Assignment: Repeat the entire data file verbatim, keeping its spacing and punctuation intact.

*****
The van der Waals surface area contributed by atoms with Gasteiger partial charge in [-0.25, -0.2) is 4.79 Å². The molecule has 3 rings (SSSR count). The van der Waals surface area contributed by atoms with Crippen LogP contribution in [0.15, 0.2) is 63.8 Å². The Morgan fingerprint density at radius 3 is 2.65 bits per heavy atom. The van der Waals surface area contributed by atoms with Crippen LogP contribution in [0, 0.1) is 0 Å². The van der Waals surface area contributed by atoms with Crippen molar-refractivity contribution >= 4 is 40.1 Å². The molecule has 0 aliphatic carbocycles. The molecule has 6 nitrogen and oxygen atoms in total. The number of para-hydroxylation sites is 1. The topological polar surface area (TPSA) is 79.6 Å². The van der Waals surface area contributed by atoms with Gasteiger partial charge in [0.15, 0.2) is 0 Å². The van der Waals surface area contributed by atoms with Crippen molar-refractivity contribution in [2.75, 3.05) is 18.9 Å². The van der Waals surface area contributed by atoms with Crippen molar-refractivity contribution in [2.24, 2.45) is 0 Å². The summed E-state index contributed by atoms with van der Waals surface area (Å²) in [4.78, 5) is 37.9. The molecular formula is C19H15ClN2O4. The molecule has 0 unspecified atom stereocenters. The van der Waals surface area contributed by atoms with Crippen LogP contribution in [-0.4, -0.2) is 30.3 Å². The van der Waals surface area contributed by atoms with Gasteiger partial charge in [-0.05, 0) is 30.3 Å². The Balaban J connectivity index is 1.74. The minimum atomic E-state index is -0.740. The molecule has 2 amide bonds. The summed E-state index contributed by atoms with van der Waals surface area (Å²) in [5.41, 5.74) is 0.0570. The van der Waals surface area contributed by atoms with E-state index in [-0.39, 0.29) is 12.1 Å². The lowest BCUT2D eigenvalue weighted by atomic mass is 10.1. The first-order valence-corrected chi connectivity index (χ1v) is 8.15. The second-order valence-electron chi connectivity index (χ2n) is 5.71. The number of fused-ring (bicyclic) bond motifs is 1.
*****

The van der Waals surface area contributed by atoms with Gasteiger partial charge in [-0.25, -0.2) is 4.79 Å². The molecule has 3 rings (SSSR count). The van der Waals surface area contributed by atoms with Crippen LogP contribution in [0.15, 0.2) is 63.8 Å². The Morgan fingerprint density at radius 3 is 2.65 bits per heavy atom. The van der Waals surface area contributed by atoms with Crippen LogP contribution in [0, 0.1) is 0 Å². The van der Waals surface area contributed by atoms with Crippen molar-refractivity contribution >= 4 is 40.1 Å². The molecule has 0 aliphatic carbocycles. The molecule has 6 nitrogen and oxygen atoms in total. The number of para-hydroxylation sites is 1. The topological polar surface area (TPSA) is 79.6 Å². The van der Waals surface area contributed by atoms with Gasteiger partial charge in [0.15, 0.2) is 0 Å². The van der Waals surface area contributed by atoms with Crippen molar-refractivity contribution in [2.75, 3.05) is 18.9 Å². The van der Waals surface area contributed by atoms with Crippen molar-refractivity contribution in [2.24, 2.45) is 0 Å². The summed E-state index contributed by atoms with van der Waals surface area (Å²) in [4.78, 5) is 37.9. The molecular formula is C19H15ClN2O4. The molecule has 0 unspecified atom stereocenters. The van der Waals surface area contributed by atoms with Crippen LogP contribution in [-0.4, -0.2) is 30.3 Å². The van der Waals surface area contributed by atoms with Gasteiger partial charge in [-0.05, 0) is 30.3 Å². The Balaban J connectivity index is 1.74. The minimum atomic E-state index is -0.740. The molecule has 2 amide bonds. The summed E-state index contributed by atoms with van der Waals surface area (Å²) in [5.41, 5.74) is 0.0570. The van der Waals surface area contributed by atoms with E-state index in [-0.39, 0.29) is 12.1 Å². The lowest BCUT2D eigenvalue weighted by atomic mass is 10.1. The first-order valence-corrected chi connectivity index (χ1v) is 8.15. The second-order valence-electron chi connectivity index (χ2n) is 5.71. The number of fused-ring (bicyclic) bond motifs is 1.